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David Price will start ALCS Game 2 for Red Sox

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Evan Drellich of NBC Sports Boston reports that Red Sox lefty David Price will start Game 2 of the ALCS against the Astros. Chris Sale will start Game 1.

Price, who has had very little success pitching in the postseason, struggled in his ALDS Game 2 start against the Yankees. He lasted just 1 2/3 innings, serving up three runs on three hits with two walks and no strikeouts. That bumped his career postseason ERA, spanning 75 innings, to 5.28.

Generally speaking, we often make too big a deal over a particular player’s postseason struggles. Clayton Kershaw, for example, had a career 4.55 ERA after the 2016 playoffs and was thought to have had some kind of a mental block when the spotlight was on him. But he had a few really good starts last year in the playoffs (as well as two poor ones). Despite its increased significance in our minds, the playoffs are still beholden to statistical principles. Price’s 75 playoff innings, or Kershaw’s 89 innings through 2016, still constitutes a relatively small sample size so they’re not very illuminating. As always, this XKCD comic is relevant:

That being said, players are human and it’s worth wondering when narrative becomes self-fulfilling prophecy. Might Price, who pitched 6 2/3 scoreless innings in the playoffs last year, be putting more pressure on himself to perform? Could he be doubting himself as he pitches? We obviously can’t measure psychological aspects like this, but it is an interesting consideration.

Still, when Price takes the mound on Sunday, he should be expected to pitch closer to his career 3.25 ERA and more specifically his 3.74 ERA over the last three seasons rather than his career 5.28 postseason ERA. Adjust up a bit to factor in the increased level of competition in the playoffs. Anything can happen, but the modal outcome is two or three runs over four or five innings. If Price gets trampled by the Astros’ offense, we’re going to continue hearing about how he can’t handle the big stage. If he tosses a gem, the narrative will go mum until the next time he falters.

Phillies-Mets could get contentious tonight

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As the Mets were wrapping up a 9-0 shellacking of the Phillies on Tuesday night, reliever Jacob Rhame threw a pitch up and in to first baseman Rhys Hoskins with two outs in the ninth inning. The pitch sailed behind Hoskins’ back. The slugger wasn’t happy about the scare, understandably. Players began to trickle out of their respective dugouts, but a fracas was avoided.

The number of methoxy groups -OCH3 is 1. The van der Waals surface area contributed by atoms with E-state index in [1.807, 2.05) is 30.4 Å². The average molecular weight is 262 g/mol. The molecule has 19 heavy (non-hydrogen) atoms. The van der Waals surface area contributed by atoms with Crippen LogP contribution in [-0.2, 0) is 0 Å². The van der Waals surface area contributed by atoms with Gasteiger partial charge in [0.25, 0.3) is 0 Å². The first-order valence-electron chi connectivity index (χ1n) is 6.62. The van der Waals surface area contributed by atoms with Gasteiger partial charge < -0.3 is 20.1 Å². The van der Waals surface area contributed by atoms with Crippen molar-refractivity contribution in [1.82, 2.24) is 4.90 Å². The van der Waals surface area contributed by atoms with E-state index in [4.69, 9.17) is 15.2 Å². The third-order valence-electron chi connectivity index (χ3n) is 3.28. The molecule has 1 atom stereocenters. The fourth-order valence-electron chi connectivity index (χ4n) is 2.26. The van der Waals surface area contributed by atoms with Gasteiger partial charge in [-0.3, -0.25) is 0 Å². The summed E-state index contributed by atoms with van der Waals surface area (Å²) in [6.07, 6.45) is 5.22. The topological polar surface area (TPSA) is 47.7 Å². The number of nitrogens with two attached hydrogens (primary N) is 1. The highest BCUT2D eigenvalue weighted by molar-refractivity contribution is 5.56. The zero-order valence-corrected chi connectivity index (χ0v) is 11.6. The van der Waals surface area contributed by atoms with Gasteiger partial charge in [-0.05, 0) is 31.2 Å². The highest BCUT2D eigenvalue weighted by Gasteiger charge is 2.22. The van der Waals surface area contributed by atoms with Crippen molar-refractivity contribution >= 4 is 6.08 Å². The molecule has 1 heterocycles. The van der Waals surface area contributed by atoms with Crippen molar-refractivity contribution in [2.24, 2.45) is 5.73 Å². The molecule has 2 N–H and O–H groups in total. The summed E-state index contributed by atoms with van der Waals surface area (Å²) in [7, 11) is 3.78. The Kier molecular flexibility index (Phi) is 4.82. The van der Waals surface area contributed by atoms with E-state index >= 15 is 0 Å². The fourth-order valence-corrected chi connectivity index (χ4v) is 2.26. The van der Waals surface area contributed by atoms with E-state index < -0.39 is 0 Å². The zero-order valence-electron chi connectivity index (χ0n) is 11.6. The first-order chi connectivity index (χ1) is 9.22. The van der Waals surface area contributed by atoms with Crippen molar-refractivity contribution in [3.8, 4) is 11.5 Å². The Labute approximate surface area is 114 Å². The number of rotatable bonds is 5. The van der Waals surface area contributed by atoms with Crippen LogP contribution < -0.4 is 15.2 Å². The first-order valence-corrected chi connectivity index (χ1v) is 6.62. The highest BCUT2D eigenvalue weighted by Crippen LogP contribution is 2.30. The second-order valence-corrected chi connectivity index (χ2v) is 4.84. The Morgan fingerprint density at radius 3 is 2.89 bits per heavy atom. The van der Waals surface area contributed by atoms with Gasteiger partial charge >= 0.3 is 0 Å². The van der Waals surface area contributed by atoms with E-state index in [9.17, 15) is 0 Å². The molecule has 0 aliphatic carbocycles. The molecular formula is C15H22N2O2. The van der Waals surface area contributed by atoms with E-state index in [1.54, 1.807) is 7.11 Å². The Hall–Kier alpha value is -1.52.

Hoskins was skeptical that Rhame simply missed his spot. Per MLB.com’s Thomas Harrigan, Hoskins said, “He didn’t miss up and in the rest of the inning, so I’ll let you decide. I would assume teams are pitching me in because that’s where they think they can get me out, and that’s fine. That’s part of the game. Again, I think most guys are capable of pitching inside and not missing that bad.”

Teammate Bryce Harper said, “I don’t get it. I understand that two of their guys got hit yesterday. But, I mean, if it’s baseball and you’re going to drill somebody, at least hit him in the [butt]. Not in the head. You throw 98, it’s scary now. You could kill somebody. Lose your eyesight. That’s bigger than the game.”

Indeed, two Mets were hit by pitches on Monday night. José Álvarez hit Jeff McNeil in the seventh inning, which advanced a base runner. In the very next at-bat, Juan Nicasio hit Pete Alonso with a first-pitch fastball. It was obvious neither was intentional as the Phillies were only down two runs and hitting both batters advanced base runners and led to runs scoring. It is less obvious that Rhame’s pitch to Hoskins was unintentional, but he showed empathy in his post-game comments. Rhame said, “When you accidentally sail one, it’s probably pretty scary. I’d get [angry], too.”

Will Wednesday night’s series finale be contentious? Despite being “fairly upset,” Phillies manager Gabe Kapler said, “We do not retaliate, and we do not throw at anybody intentionally,” Jake Seiner of the Associated Press reports.

Mets manager Mickey Calloway didn’t give as straight an answer. Per MLB.com’s Anthony DiComo, Calloway said, “I think at this point, you just go out there and beat people, and win. … For now, I don’t feel like anything has been intentional at us that has warranted anything from our side.” If that changes, however, Calloway said, “They’re going to have each other’s backs.”

Hopefully, neither side decides to take justice into their own hands. But, welcome to the NL East in 2019. The Mets lead the Phillies by one game, and the Braves and Nationals by 1.5 games. It’s going to be a knock-down, drag-out division fight all year long.